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Words, words, words

The Three-Body Problem

The Three-Body Problem - Liu Cixin, Ken Liu “As you know, the sophons move at close to the speed of light. The surface of the Earth is a tiny space for sophons. If sophons patrol around the accelerators on Earth at this speed, then, from the perspective of humans, it is as if they simultaneously exist in all the accelerators and can almost simultaneously create erroneous results in all the accelerators.”

There aren't sufficient neurons in my brain to neatly package in a line or two how perfect this book's plot is, how elegantly it glides through science, history, physics, technology, surrealism and respect for intelligent life, to end in the sheer horror of having aliens dabbling with the the Earth's physics in order to discourage all efforts of scientific progress, to lead scientists to madness and suicide because all they have devoted their life to - the rational understanding of reality - is suddenly, constantly proven wrong. Imagine how clueless, how blind, how utterly, utterly powerless any kind of intelligent life would be in a world with no patterns, where observation, deduction and rational thought were irrelevant because phenomena just happened to happen.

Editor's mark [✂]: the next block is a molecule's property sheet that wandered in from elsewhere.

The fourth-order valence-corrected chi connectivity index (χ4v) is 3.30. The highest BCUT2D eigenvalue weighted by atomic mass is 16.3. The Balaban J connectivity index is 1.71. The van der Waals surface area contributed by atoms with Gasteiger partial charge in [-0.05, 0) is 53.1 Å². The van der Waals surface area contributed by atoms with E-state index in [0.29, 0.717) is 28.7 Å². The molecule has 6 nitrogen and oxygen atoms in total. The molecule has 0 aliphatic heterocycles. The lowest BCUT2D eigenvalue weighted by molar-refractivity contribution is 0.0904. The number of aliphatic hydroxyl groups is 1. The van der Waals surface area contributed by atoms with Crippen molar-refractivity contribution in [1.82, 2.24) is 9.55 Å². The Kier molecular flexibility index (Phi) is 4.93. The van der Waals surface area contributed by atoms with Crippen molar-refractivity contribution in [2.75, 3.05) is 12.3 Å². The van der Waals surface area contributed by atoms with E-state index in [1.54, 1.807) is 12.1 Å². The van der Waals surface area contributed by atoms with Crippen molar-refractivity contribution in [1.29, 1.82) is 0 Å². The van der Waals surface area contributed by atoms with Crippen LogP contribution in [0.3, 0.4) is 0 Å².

That's not the only point of the novel, but if you think you know your horror, and your horror is a monster standing above you with an axe, imagine the madness of a reality were the laws of physics were proven wrong.